Menopause and fatigue

Menopause and fatigue
If you are going through menopause or peri-menopause, you are likely tired; not to mention tired of being tired. One of the most frequent complaints associated with menopause, fatigue drains us of energy just when we need it the most. Understanding what causes your fatigue is the first step to finding ways to cope with this condition during menopause.

Symptoms of fatigue in menopause may seem obvious, but what you want to look for are changes compared to previous energy levels. Feeling tired from time to time affects almost everyone; the difference is noticing new patterns of tiredness in your body. It is normal to feel exhausted after hosting a big family event, but it is not normal to feel drained from folding the laundry.

During menopause, you may notice:
*A complete lack of energy to get through the day
*The simplest tasks – unloading the dishwasher – seem overwhelming
*Feeling tired in the daytime to the point where you feel worse than the usual 2:00 p.m. slump
*The strong urge for a nap, or even nodding off at your desk, on your commute, or when driving
*Increased irritability with those around you, or frustration that the simplest of tasks that should take a couple of minutes become 20 minute chores
*If you could have one day to yourself to do anything you wanted, sleep would be at the top of your list, followed by more sleep

Causes of fatigue during menopause
Hormones play a huge part in fatigue during menopause. Lower estrogen levels often lead to night sweats or interrupted sleep, leaving you unable to get a good night’s sleep. At the same time, decreased estrogen can simply rob you of energy during the day even if you do manage to get a night of uninterrupted sleep. Another common problem is many women find they need to urinate during the night which further disrupts a good quality sleep.

When it comes to fatigue, we are often our own worst enemies. Most of us are trying to do so many things between raising families, working at jobs, participating in social groups, and cleaning houses. We exhaust ourselves trying to push ourselves harder believing that sleep is something we can do without in our 24/7 world.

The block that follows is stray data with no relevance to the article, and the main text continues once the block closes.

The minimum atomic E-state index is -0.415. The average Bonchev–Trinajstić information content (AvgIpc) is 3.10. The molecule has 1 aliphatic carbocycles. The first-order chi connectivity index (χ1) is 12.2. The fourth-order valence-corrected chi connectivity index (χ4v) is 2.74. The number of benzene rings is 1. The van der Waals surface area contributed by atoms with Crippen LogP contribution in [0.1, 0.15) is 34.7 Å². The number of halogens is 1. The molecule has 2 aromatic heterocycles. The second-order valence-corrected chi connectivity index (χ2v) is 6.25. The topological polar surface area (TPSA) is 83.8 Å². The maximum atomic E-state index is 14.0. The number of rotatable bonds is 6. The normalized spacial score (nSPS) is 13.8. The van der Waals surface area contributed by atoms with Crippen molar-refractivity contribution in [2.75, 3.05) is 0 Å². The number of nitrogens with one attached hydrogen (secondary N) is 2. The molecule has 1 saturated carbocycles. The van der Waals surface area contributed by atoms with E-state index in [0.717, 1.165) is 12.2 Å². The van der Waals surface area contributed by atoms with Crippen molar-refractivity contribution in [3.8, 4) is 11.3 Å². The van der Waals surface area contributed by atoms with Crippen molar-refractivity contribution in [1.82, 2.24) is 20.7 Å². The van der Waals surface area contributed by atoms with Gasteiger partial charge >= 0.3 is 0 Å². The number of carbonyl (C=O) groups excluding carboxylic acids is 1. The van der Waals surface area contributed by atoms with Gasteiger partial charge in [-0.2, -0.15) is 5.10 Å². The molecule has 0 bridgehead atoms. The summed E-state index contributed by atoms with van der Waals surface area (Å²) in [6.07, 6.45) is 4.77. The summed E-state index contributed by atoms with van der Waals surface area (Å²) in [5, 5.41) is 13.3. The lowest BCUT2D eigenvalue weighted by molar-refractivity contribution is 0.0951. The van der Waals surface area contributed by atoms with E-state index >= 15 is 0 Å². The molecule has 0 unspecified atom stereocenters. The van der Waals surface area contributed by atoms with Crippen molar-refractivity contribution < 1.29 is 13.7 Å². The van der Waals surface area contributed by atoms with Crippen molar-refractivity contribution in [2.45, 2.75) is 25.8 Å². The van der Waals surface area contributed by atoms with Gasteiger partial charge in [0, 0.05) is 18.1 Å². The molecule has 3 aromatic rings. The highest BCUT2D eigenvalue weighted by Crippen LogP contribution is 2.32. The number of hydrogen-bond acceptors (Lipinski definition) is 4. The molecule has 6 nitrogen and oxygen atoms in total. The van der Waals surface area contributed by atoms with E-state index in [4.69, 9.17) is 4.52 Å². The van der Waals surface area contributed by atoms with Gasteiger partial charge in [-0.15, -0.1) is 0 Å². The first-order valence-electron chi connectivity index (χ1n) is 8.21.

Think of the many people who brag about getting by on a couple of hours sleep and dragging themselves around. When was the last time you heard someone proudly proclaim that they had a good night’s sleep? To do so would seem like a sign of weakness or indulgence.

But we need to ensure we do what we can in the face of menopause or peri-menopause to deal with fatigue. Ignoring it or vainly pushing on will only make the problem worse, and add to the vicious cycle of being tired all the time.

Dealing with fatigue during menopause is not giving in to our bodies or a sign that menopause is taking control. We need to keep our bodies healthy and learn the ways that will work best for us in dealing with fatigue.

*Hormone replacement therapy may be prescribed to deal with troublesome night sweats that disrupt your sleep. HRT will help to rebalance the hormones and increase estrogen levels.

*Not sure about HRT? You may want to consider alternative therapies such as soy or black cohosh which have been shown to work in the same way as synthetic hormones to combat night sweats and fatigue.

*Add exercise to your day, even just 30 minutes of walking, to help boost energy levels during the day and help you sleep better at night. Just avoid exercising too close to bedtime as this will only rev up the body and make it harder for you to fall asleep.

*Avoid the urge to use alcohol to help you sleep; besides the other side-effects associated with increased alcohol consumption, alcohol actually disrupts sleep patterns.

*Switch from caffeinated beverages and try herbal teas to help you relax, as well as break the habit of reaching too often for coffee, cola or chocolate as a way to cope with fatigue. The supposed boost is short lived and you will feel even worse after the crash.

*Try different relaxation methods to help you deal with stress. You might find yoga or tai chi a great way to reduce stress. Or try deep breathing or meditation exercises before bed to help you relax.

*Avoid eating before going to bed as your body will still be working to digest food at a time when it should be in rest mode. If you really need to eat something, have a small serving of fruit or cup of warm milk, and avoid rich, sugary and starchy foods.

*Make your bedroom a sleep zone. Aside from maybe a little reading to help you get ready to sleep your bed should be for sleep and sensual intercourse. Ditch the television and laptop at the door. Keep the room dark and cool to help make you more comfortable at night. Avoid heavy blankets or nightwear to stave off night sweats.

Despite your best efforts fatigue can still be a part of menopause. But it does not have to control every aspect of your day. By experimenting with various coping methods, you can find ways to lessen the way fatigue interferes with your life, and you no longer have to be tired with being tired all the time.

Menopause, Your Doctor, and You

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